Americas africans essay example

What I expected in “ Remapping and Rethinking African American Religion” was a toying awareness. This awareness would consider Why a chosen religion was to be divided for African Americans. Or How the religion has affected African Americans in a irreplaceable or unrepeated way. Instead, the delivery is, as warned, about concepts of broad thinking and explaining humanity.
“ Humanity is best defined by “ ambiguity”” (64) and these words are simplest of the chapter to which I cannot argue. The African American religion is definitely bulked with ambiguity toward sin and pleasure and fear and pride, but it always closes on choice. With religion, the choice is to improve, to be aware, to do better. Though this explaining is rich in its theories and reasoning, I am unsatisfied.
The text’s unspecified religion is definitely about how it has been reflected in the African American struggles. What I expected was a tease on the Alternatives or Minor religions of the African American. Or possibly, what was lost when African Americans no longer practised African Religions. Fortunately, the bigger context of “ Rethinking African American Religion” is not about pointing out the wrongs and misunderstanding of a given group. With use of philosophical minds, the text focuses greatly on what it means to gather an identity, feel welcomed, and have possibility based on spiritual strength.
The chapter is not about focusing on the scheme, or how a religion has possibly strangled a given culture. I suppose it is here where my disappointment is rooted. The religion of African Americans is under the umbrella of Christianity. The describing of it is not nearly as controversial as I would like as examples are provided in a child stricken with an epiphany of self-awareness (68), and a slave reorganizing the kind of love he has for his owner (71). These examples are dramatic because one realizes he is the world’s problem and the other addresses a change in that equation. Religion is merely handled as a solution to better the self, but not a tool to level the inequalities. I would agree that this is because the ability to level is impossible.
The matter I truly found agreeable about this chapter was in identifying the reasoning of religion. This definition was provided in a subchapter, comparing religion to “ challenging viewers to think beyond the concrete presence of particular colors and shapes” (85) to see inner purpose and meaning. And is because this latent definition, that I find the rest of this chapter lacking.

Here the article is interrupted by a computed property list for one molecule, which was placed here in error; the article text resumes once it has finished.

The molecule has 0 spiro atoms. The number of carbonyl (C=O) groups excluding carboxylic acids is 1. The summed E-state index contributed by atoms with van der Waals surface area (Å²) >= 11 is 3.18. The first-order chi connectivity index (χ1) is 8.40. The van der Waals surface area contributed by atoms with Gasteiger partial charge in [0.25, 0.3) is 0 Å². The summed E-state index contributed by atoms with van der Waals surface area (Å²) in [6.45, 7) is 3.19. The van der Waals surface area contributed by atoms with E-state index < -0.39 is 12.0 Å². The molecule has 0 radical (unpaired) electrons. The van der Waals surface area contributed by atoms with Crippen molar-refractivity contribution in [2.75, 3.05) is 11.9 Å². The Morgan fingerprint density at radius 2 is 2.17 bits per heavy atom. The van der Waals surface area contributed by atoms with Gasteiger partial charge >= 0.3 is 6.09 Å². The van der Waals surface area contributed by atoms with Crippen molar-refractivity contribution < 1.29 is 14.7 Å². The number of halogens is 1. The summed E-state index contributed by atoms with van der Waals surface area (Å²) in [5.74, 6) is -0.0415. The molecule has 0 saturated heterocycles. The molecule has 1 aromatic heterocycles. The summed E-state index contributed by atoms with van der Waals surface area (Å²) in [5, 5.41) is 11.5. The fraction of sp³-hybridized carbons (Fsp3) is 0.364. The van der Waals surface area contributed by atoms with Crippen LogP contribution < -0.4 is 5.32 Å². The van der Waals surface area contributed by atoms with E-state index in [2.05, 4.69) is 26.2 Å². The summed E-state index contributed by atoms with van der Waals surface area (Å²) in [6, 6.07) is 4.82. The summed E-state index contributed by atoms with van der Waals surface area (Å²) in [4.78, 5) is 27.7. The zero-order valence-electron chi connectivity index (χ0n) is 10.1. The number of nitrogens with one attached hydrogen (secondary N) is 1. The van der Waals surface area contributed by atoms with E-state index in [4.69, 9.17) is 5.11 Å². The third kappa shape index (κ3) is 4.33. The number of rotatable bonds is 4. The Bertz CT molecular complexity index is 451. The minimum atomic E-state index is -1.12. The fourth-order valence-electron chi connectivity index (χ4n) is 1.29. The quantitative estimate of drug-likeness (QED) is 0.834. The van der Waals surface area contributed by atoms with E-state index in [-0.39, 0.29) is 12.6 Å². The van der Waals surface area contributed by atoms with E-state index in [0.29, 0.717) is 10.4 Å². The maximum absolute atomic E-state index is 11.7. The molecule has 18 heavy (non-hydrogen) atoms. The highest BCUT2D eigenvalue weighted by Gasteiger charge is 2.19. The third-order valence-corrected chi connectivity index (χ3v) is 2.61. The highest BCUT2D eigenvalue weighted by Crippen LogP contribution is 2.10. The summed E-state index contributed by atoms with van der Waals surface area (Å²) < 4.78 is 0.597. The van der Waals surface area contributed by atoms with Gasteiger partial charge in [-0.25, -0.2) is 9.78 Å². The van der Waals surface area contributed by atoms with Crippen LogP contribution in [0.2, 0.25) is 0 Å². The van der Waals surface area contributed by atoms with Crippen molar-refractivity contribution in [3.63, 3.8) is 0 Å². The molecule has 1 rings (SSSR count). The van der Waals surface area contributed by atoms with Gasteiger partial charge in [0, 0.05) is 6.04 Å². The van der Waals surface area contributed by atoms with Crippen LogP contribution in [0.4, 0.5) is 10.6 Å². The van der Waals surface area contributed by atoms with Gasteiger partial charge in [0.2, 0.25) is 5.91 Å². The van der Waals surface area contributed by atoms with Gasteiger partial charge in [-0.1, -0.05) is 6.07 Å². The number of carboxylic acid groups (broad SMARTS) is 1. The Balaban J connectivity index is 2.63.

It is in mind of this that I appreciate that theme of “ quest” (63) is evaluated on paper instead of being lead to the reader’s imagination. The word could have easily been left to implications due to the meaning and action “ having numerous ways of understanding and expressing onself” (63). We are, as the chapter title suggests, to remap and rethink, whatever conventions or concepts we already have in African American Religion. We are to turn them over to understand not only the appealing aspects but the squeamish and uncomfortable, but that didn’t happen for me.
More could have been asked. I feel this in reflection of ““ How does it feel to be a problem” to be an object of historical curiosity an oddity”. (69) I feel this way because there is a knowing anger involved. Not from the prescriber of this question but for the person to answer it, specifically the “ African American” who is knowingly blamed for many a political issue, social awareness, or sour community. This is a question that passes more often amongst the “ African American” who is still bruised from an identity that cannot be washed off, cut off, forgotten, or dislocated. What I would ask is for other ethnicity. Though it may reach too far from the context of this chapter, I would look to those monitors who were historically-rich for objectifying. I would ask “ How does it feel to profit from those you consider a problem?” “ How does it feel to be the one who declared what is a curiosity or oddity?” “ How does it feel to be the children of masters?” But given how religion has taken affect in the life of African Americans, from the slaves to the free, I don’t see how the “ encounter with the Christian God” (82) has been taken apart for the tool that it is.
You ask “ How does this chapter overall relate Black Religion in America”. It doesn’t. In my opinion against the abstract reasoning, I am not convinced of such a connection. If anything, I would feel uncomfortable to use this text to estimate an opinion about African American Religion. Though African American Religion has certainly a distinctive life of its own, I would not go so far as to call it Black Religion. Though the essay does nothing to consider this type of label, a religion for Black People couldn’t possibly be the same for African Americans. In fact, I would believe the religion of America’s Black people would sincerely have little to do with the religion of African Americans. In my mind, Black Religion would have to be mindful, cautious, of African-America’s scared-angry child and starved-negotiating slave since American religion has been both too much of a weight and a whip. I think appropriate religions for Black people would shun this kind the Christian God, and seek backwards, towards the beliefs of a pre-colonial Africa.